- Explore Myanmar’s lesser-visited Thandwe region
- Learn about traditional weaving and fishing practices
- Embark on a scenic river cruise, visiting local villages
Golf Yangon – Pun Hlaing Golf Club
- Enjoy 18 holes of golf in colonial Yangon
- Play at one of the city’s two internationally-recognised courses
- Wind down in the clubhouse after a memorable round
Local Color Tour in Bagan
- See Bagan from a local point of view
- Visit neighbourhoods untouched by the modern world
- Mingle with the locals at Nyaung U Market
There are many fantastic local products in Myanmar that make excellent souvenirs and memories from your trip. Traditional crafts include lacquerware, especially in Bagan, woodcarvings, stone carvings, bronze work, rattan, silver jewellery, silk longyis and hand-woven textiles.
There are also several social enterprises in Yangon, Bagan and Nyaung Shwe (Inle Lake) selling locally-produced items made by disadvantaged communities.
Having recently opened its doors to tourism in the last decade, Myanmar is ripe for exploration. Our preferred hotels in Myanmar are the perfect base for exploring the many and varied attractions of Myanmar. All of our accommodations are handpicked by our travel experts to give you the most memorable experiences in this enchanting country.
Yadanarpon Dynasty Hotel
Hotel Yadanarbon Mandalay
Some international SIM cards will work in Myanmar, including Thailand (AIS), Singapore (M1) (SINGETEL) (STARHUB) and Vietnam (Viettel).
Local SIM cards are available throughout the country from four network providers: Myanmar Post & Telecommunications, Ooredoo, MyTel and Telenor. Typically these cost 1,500 kyat (USD $1.50) with top-up cards in allotments of 5,000 (USD $5.00) and 10,000 (USD $10.00). SIM cards are also available at Yangon Airport and Mandalay Airport.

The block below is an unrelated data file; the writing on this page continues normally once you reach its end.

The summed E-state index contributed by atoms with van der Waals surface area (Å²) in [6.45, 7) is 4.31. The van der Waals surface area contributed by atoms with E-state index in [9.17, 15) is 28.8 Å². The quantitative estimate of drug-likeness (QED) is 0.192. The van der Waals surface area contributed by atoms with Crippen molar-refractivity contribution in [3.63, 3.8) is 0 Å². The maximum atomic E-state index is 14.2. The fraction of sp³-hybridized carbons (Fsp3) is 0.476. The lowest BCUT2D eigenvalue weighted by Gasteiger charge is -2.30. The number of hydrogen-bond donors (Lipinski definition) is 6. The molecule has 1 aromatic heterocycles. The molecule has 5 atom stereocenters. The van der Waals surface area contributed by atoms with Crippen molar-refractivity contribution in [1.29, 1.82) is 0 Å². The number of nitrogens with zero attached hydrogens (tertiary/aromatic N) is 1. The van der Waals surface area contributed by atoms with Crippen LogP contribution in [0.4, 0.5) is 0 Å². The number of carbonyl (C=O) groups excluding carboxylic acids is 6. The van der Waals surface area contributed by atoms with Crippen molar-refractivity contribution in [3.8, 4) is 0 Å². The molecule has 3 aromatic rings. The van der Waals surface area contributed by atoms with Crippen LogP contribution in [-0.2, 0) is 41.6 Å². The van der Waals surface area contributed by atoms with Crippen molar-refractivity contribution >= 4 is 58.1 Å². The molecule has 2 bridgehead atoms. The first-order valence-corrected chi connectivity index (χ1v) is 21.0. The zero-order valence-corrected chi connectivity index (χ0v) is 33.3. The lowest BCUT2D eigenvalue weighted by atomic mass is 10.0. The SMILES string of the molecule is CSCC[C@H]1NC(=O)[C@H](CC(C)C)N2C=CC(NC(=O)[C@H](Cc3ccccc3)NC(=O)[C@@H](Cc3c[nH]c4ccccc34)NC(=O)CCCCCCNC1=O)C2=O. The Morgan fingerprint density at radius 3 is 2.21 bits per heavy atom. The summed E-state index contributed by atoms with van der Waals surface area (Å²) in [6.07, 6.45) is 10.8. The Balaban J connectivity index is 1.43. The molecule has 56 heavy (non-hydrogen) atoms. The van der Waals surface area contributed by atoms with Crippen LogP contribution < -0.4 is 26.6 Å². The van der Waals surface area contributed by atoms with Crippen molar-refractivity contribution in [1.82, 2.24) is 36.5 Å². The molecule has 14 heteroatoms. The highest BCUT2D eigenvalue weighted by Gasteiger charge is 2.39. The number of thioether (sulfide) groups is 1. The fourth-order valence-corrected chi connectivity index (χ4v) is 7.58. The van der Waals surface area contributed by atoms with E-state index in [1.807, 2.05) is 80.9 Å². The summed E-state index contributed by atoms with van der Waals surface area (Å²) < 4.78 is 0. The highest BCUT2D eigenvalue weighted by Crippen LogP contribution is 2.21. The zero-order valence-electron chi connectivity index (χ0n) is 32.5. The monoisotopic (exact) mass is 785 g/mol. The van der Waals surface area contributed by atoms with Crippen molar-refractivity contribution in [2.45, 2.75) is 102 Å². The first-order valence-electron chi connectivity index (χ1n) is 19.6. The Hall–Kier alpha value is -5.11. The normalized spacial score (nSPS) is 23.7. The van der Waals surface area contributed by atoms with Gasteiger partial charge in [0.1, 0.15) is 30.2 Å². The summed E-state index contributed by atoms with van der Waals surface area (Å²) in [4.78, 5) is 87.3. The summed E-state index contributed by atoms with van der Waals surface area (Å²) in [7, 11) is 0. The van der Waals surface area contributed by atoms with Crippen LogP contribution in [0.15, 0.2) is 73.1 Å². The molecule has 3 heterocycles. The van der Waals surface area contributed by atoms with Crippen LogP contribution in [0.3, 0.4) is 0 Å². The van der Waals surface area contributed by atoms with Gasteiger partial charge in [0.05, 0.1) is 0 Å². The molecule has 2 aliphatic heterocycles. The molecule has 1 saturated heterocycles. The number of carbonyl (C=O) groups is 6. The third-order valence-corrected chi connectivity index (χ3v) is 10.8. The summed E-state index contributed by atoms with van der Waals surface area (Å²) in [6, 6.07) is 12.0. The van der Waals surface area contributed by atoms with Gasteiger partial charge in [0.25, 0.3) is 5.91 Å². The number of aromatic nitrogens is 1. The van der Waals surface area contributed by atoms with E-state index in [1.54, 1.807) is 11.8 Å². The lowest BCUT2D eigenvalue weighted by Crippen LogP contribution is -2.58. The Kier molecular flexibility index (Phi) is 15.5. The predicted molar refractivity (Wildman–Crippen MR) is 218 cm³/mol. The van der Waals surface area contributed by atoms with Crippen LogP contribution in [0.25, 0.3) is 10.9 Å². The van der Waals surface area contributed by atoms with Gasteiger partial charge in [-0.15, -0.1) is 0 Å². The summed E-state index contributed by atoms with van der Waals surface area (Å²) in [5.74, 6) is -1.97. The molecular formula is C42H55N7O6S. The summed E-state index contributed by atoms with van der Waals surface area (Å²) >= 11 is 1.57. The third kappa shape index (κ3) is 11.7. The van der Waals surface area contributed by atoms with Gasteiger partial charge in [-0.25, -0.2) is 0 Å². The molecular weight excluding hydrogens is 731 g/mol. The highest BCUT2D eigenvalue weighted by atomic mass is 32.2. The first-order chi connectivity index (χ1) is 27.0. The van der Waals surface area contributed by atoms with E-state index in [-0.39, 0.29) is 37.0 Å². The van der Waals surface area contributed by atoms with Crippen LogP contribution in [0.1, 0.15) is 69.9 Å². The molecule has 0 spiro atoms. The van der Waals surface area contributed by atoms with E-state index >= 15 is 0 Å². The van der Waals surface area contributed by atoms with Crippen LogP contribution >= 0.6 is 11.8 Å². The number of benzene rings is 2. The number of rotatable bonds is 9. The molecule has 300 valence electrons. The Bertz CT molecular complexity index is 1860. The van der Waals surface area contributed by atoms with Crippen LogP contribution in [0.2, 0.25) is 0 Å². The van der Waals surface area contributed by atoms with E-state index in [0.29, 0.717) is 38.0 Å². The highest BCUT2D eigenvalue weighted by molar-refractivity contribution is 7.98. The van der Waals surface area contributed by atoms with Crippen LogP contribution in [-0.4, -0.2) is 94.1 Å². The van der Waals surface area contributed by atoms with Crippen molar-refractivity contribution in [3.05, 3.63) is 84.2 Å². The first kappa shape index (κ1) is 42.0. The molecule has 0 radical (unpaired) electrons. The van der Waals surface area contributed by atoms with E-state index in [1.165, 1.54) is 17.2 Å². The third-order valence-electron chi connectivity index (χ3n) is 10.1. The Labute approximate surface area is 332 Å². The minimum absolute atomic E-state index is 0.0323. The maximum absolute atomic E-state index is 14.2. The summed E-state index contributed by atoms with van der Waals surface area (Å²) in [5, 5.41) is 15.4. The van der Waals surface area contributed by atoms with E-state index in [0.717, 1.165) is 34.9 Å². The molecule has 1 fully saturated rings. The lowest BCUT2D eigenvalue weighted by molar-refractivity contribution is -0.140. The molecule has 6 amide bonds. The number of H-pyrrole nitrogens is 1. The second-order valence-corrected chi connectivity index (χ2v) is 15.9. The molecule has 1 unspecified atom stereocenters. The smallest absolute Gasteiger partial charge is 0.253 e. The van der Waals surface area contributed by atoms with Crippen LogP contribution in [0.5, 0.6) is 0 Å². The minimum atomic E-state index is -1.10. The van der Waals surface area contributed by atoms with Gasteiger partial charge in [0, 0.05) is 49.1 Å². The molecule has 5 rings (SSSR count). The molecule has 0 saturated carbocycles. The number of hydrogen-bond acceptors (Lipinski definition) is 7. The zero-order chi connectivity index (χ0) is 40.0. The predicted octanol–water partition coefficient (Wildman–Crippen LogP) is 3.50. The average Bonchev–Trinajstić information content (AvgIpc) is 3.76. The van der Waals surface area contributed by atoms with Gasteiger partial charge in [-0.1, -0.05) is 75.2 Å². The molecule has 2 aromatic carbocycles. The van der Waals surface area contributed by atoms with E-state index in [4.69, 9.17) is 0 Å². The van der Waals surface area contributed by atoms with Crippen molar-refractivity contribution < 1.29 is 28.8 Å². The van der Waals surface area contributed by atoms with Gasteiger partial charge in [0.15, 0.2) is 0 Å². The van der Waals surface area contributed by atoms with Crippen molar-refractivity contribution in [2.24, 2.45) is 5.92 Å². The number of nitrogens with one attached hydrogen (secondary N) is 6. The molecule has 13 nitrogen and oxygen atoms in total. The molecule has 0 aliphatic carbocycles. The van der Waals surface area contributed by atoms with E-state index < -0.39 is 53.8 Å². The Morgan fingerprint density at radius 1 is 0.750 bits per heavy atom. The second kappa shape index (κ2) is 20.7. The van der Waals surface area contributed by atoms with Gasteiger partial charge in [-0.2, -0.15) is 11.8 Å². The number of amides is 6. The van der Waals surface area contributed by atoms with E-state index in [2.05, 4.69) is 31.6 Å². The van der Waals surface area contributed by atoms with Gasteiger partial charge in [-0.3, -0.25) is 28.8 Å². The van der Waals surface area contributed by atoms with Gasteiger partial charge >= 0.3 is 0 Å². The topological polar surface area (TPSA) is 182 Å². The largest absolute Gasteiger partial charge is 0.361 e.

Myanmar is 6h30 min ahead of GMT in winter and 5h30 min in summer: 1500H GMT = 2130H in Myanmar (winter). Myanmar is 30 minutes behind Bangkok (Thailand) time: 1500H in Bangkok = 1430H in Myanmar.
Tipping for good service is not expected but is always appreciated in a country where the average annual income is quite low compared to Europe for example.
It is customary to tip tour guides and drivers at the end of a tour. Hotel and station porters should also be tipped. Do not let guide talk you into tipping more than you plan to. It is totally up to you who you tip, when and how much.
Although the distances might be short in Myanmar, the road conditions can make the journey quite long. Please check with our staff or your guide to get an accurate estimate on drive times, Google maps are notoriously wrong on drive times in Myanmar.
Please let us know in advance of people with back problems or who need special attention are traveling in order for us to make necessary arrangements.
The road between Bagan and Mandalay is our highly recommended option to experience a short road trip in Myanmar. The road condition is now good, and the stops and scenery along the way are very interesting.
Travelers Checks currently CANNOT BE USED or exchanged in Myanmar
It is not advisable to drink tap water. Purified bottled water and purified water in large 20-litre containers is safe and available everywhere. All hotels provide a complimentary bottle of local purified water per person in the room. Most also have water stations to refill reusable water bottles (just ask at the reception, restaurant or bar about where water bottles can be refilled).
We recommend bringing a reusable water bottle from home as safe refill options are becoming more common in Myanmar and this is a good way to reduce plastic waste and help protect the environment.
Ice cubes in drinks are generally OK in good standard hotels and restaurants, but it is best to avoid it at street stalls or in country areas. Some minor stomach problems are always possible when travelling in exotic countries. Bring a supply of your usual anti-diarrhea medicine.
Some minor stomach problems are always possible when travelling in exotic countries. Bring a supply of your usual anti-diarrhoea medicine.
Myanmar has three distinct seasons: cold-dry season (November-February), hot-dry season (March-April), and wet season (May-October). Due to crowds in the cold-dry season, rainy season may be the ideal time to visit!
MANDALAY / BAGAN / INLE